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California Chrome enters homestretch of illustrious career

If you never have seen California Chrome race in person, he will be making his final local start in the Winter Challenge Stakes on Saturday at Los Alamitos. His final career race will be the $12 million Pegasus World Cup on Jan. 28 at Gulfstream Park.

The Winter Challenge drew an overflow field of 12, but only 10 will start. Believe me when I say that horsemen are not eager to face California Chrome. The bait is that every horse in the field will get $10,000 upon finishing the race.

If California Chrome does start, the track will offer win wagering only. No place or show pools. Also, the race has been carded as the ninth and final to keep it out of the Pick 6, which will be offered in races three through eight.

California Chrome has made $14,452,650 lifetime. A win in the Winter Challenge and Pegasus would put him over the $20 million mark, easily making him the top all-time money-earning horse. This would not have been possible had Taylor Made Farm not stepped in last year to take control of his career.

California Chrome had an ill-fated 2015 season with only two starts. He spent time in England, and photos of the horse there showed his ribs sticking out. This clearly was not a happy horse. It would have been a real downer to have the 2014 Kentucky Derby and Preakness winner fade off into the sunset like this.

Instead, California Chrome was given all the time he needed to rest, then was put back into training with the man who knew him best, trainer Art Sherman.

An ambitious but well-thought-out schedule of races was put before him in 2016. He was pointed for and won the $10 million Dubai World Cup on March 26. He won the $1 million TVG Pacific Classic on Aug. 20. He narrowly lost to Arrogate in the $6 million Breeders’ Cup Classic on Nov. 5.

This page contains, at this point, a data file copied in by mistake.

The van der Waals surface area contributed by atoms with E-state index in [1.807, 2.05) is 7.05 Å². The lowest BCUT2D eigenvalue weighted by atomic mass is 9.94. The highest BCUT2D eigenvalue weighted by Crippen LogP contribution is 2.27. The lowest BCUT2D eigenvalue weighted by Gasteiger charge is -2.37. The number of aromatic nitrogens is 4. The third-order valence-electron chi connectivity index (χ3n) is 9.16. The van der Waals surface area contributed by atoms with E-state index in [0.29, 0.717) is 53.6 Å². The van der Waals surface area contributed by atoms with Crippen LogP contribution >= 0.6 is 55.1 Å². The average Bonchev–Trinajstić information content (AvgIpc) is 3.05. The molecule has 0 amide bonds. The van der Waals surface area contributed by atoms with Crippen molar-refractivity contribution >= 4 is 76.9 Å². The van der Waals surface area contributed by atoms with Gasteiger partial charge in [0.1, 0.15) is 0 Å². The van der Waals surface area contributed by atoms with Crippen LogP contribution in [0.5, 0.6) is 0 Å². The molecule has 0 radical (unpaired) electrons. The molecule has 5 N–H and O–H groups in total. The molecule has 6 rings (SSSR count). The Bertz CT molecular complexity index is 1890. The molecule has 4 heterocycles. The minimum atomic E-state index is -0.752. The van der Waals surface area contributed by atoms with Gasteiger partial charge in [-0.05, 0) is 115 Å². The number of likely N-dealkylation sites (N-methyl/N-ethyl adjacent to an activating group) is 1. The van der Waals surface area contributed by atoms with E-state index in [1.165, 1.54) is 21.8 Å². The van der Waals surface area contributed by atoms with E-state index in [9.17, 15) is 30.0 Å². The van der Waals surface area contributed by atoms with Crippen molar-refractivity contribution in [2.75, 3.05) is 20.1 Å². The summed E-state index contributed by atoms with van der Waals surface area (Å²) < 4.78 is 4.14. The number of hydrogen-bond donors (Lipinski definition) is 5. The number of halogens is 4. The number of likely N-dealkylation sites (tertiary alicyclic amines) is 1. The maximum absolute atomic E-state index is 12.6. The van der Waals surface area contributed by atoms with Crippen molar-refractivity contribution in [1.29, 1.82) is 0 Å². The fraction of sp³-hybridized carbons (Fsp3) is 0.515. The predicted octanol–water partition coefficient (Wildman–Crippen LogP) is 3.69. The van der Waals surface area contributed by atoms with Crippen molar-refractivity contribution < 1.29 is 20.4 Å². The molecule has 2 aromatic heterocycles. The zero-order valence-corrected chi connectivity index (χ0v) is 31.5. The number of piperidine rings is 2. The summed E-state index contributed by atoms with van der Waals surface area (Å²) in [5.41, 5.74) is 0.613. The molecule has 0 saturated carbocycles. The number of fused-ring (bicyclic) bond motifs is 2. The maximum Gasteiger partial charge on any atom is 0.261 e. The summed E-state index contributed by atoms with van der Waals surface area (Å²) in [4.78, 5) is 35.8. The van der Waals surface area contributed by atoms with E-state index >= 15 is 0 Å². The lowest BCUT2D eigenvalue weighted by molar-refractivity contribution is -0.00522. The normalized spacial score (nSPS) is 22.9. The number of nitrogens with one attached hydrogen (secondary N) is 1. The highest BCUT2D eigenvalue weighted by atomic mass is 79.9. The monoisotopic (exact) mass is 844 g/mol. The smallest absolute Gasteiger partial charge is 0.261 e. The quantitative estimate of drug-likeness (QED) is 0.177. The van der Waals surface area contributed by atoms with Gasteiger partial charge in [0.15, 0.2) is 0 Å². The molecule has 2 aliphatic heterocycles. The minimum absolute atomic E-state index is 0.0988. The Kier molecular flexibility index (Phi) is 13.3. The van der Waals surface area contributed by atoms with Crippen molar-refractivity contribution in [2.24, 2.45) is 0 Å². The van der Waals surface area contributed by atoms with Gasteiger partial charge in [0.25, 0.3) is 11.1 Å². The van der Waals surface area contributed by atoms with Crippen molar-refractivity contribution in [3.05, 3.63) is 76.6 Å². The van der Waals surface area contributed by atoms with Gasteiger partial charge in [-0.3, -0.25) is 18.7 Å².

Now the final curtain call will be in the Pegasus World Cup. Taylor Made has set his initial stud fee at $40,000.

It sounds like a bargain considering the strength of his resume. But Taylor Made is realistic because California Chrome’s pedigree by Lucky Pulpit out of a Not for Love mare named Love the Chase is far from blueblood.

The key will be the quality of mares sent to California Chrome in the first few seasons. Horse buyers are notoriously impatient, so if he does not produce lots of stakes winners early on, he might slip in popularity.

The hope is California Chrome can build a successful stud career the way young stallions such as Kitten’s Joy or Uncle Mo have. Both of these stallions are off to spectacular starts to their breeding careers.


On Wednesday, the horse racing world was stunned to learn of the death of two-time champion jockey Garrett Gomez, who last rode in October 2013.

He announced his retirement in June 2015 on his Facebook account. It seems like yesterday when Gomez appeared at the South Point racebook right before Christmas in 2010.

A standing-room-only crowd of fans came out to see him, and he was friendly and gracious as always. Gomez was 44.

Richard Eng’s horse racing column is published Friday in the Las Vegas Review-Journal. You can buy his Los Alamitos picks at racedaylasvegas.com. You can email him at rich_eng@hotmail.com and follow @richeng4propick on Twitter.

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